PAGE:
Listing ID: 71413
A busy year-round turnkey facility featuring indoor and outdoor dining with majestic Mountain vistas. Significant potential for expanded outdoor service and owner’s home on site. Business enjoys high traffic count, exceptional cash flow, and sufficient real estate for additional development and commercial expansion. Sellers are ready to assist in transition as NH F&B industry is historically strong in the area and poised for a breakout 2021 season.
- Asking Price: $699,000
- Cash Flow: $98,000
- Gross Revenue: $860,000
- EBITDA: N/A
- FF&E: N/A
- Inventory: N/A
- Inventory Included: Yes
- Established: 1994
- Property Owned or Leased:Own
- Property Included:Yes
- Building Square Footage:N/A
- Lot Size:N/A
- Total Number of Employees:30
- Furniture, Fixtures and Equipment:N/A
Stand-alone restaurant with ample parking
Owner will assist in full transition
The company was established in 1994, making the business 28 years old.
The company has 30 employees and is situated in a building with disclosed square footage of N/A sq ft.
Why is the Current Owner Selling The Business?
There are all types of reasons individuals choose to sell companies. Nevertheless, the true reason and the one they tell you might be 2 entirely different things. For instance, they might say "I have way too many various obligations" or "I am retiring". For lots of sellers, these factors are valid. However, for some, these might just be justifications to attempt to hide the reality of altering demographics, increased competitors, recent reduction in profits, or an array of various other factors. This is why it is extremely vital that you not count totally on a seller's word, but rather, make use of the vendor's answer in conjunction with your general due diligence. This will paint an extra practical image of the business's existing scenario.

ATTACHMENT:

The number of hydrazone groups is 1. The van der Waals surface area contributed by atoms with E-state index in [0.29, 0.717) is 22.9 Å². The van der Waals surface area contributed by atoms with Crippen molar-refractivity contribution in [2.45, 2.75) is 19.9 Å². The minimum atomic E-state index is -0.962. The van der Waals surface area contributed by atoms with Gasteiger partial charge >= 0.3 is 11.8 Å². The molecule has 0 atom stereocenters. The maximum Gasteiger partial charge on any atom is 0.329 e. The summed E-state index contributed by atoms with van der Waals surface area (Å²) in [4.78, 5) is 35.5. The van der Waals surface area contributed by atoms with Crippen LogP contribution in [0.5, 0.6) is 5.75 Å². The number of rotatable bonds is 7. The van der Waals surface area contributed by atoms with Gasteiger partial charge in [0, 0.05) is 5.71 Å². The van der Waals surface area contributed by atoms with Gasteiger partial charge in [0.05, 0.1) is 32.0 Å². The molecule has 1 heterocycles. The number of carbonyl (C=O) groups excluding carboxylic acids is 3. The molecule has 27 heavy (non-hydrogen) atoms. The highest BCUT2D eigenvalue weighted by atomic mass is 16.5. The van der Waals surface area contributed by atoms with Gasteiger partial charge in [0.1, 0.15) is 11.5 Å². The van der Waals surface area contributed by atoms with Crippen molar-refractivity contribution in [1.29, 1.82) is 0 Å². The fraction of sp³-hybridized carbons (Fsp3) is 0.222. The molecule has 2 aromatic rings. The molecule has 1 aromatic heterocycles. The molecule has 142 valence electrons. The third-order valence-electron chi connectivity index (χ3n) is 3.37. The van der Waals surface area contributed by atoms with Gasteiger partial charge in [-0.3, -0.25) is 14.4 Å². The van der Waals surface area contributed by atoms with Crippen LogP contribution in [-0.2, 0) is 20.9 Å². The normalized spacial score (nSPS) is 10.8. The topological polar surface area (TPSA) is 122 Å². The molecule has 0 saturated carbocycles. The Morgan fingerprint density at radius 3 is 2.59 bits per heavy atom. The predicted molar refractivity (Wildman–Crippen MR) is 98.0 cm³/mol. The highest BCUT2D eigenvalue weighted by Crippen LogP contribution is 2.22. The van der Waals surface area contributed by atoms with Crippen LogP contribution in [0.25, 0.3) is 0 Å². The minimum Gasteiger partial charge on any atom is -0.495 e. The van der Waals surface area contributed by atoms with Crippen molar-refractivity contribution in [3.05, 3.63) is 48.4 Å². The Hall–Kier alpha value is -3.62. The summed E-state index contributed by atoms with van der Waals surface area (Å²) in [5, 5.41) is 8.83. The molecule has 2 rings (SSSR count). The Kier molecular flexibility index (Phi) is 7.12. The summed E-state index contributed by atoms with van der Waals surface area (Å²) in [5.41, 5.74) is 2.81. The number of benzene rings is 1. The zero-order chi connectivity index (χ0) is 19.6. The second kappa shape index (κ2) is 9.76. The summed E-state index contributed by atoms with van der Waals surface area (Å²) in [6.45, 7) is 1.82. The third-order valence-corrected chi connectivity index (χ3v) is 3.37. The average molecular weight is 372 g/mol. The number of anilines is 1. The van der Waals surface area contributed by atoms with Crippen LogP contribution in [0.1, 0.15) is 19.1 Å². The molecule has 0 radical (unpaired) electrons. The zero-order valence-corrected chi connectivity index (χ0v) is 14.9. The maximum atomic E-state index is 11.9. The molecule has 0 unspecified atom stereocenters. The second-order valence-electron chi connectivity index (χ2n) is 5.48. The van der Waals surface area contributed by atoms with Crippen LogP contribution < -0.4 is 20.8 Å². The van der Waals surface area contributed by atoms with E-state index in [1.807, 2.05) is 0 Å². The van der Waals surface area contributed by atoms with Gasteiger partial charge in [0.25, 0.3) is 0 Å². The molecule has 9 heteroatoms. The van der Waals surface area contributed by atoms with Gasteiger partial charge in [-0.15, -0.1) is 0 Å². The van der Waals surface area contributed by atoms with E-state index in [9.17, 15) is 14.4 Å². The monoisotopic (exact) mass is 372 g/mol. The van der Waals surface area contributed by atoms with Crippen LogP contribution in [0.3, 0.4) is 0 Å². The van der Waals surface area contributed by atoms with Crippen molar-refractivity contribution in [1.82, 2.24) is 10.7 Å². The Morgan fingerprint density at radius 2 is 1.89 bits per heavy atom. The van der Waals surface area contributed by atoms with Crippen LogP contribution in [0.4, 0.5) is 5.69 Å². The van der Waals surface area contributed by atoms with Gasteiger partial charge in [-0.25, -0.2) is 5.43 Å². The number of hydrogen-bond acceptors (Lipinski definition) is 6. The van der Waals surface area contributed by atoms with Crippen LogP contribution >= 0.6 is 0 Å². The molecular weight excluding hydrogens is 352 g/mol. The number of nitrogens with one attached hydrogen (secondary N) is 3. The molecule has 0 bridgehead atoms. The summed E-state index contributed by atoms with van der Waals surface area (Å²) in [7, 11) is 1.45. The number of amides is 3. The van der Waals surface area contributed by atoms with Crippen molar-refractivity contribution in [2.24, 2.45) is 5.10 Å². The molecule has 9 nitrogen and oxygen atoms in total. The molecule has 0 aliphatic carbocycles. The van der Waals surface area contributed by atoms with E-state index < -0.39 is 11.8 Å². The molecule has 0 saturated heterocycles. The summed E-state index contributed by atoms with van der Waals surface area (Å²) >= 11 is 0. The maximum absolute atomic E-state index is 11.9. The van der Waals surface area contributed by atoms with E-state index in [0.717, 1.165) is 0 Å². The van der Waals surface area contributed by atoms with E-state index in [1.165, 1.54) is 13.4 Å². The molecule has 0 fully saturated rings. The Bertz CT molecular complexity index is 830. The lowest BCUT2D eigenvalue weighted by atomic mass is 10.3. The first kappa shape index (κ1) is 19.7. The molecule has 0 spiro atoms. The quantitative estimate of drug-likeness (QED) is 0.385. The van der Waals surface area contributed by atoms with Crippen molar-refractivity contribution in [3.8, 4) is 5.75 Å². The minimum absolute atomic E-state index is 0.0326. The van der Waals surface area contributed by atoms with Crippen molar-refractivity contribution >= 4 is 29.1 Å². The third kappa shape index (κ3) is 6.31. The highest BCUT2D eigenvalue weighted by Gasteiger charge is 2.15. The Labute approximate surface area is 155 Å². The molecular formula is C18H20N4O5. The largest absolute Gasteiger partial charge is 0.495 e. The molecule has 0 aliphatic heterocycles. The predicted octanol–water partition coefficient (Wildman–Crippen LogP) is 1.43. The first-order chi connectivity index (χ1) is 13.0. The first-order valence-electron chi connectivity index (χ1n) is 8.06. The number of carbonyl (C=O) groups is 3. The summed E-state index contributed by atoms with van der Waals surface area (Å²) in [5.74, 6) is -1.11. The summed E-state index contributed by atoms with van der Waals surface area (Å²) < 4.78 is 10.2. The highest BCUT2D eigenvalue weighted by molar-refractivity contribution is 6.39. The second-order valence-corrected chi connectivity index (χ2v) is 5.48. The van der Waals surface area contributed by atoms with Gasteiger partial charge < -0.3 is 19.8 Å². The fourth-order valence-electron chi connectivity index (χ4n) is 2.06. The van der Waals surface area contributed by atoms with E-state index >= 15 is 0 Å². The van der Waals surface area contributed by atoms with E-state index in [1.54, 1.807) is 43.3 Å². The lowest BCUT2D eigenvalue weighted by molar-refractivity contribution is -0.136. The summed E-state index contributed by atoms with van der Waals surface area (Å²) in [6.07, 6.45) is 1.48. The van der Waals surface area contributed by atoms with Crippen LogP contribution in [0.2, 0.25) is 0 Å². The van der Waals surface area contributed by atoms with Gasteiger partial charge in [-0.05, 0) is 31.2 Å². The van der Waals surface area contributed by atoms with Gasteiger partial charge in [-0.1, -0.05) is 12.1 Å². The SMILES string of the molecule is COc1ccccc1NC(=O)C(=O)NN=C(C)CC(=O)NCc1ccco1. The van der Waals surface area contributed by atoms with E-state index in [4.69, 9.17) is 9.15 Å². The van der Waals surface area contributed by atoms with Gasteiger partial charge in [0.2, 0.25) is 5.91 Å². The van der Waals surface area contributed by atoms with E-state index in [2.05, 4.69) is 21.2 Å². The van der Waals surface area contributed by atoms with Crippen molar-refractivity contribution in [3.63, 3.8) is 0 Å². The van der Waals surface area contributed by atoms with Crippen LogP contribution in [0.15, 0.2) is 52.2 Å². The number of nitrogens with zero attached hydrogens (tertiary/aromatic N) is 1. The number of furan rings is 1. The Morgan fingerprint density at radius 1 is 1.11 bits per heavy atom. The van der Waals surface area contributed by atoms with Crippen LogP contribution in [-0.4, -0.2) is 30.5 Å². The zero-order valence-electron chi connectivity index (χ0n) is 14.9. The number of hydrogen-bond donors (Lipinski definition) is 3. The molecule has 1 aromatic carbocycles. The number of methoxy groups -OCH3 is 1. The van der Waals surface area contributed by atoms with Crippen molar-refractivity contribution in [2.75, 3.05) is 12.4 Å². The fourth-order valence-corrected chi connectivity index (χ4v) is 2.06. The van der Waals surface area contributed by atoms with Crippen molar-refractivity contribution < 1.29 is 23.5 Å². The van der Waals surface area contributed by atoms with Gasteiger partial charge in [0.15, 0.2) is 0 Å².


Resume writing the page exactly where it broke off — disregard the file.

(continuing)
Existing Debts and Future Obligations
If the current business is in debt, which many companies are, then you will need to consider this when valuating/preparing your offer. Many companies take out loans with the purpose of covering things such as stock, payroll, accounts payable, and so on. Bear in mind that in some cases this can suggest that earnings margins are too tight. Many businesses fall under a revolving door of taking on debt as a way to pay back other loans. In addition to debts, there may also be future commitments to think about. There might be an outstanding lease on tools or the building where the business resides. The business might have existing contracts with suppliers that need to be met or may cause charges if terminated early.
Understanding the Customer Base, Competition and Area Demographics
How do companies in the location draw in new customers? Often times, operating businesses have repeat clients, which create the core of their everyday revenues. Specific aspects such as brand-new competition sprouting up around the area, road construction, and staff turnover can impact repeat consumers and adversely influence future revenues. One crucial thing to think about is the location of the business. Is it in an extremely trafficked shopping mall, or is it concealed from the main road? Obviously, the more individuals that see the business on a regular basis, the greater the opportunity to develop a returning customer base. A last idea is the basic location demographics. Is the business placed in a largely populated city, or is it situated on the edge of town? How might the local mean home earnings influence future revenue potential?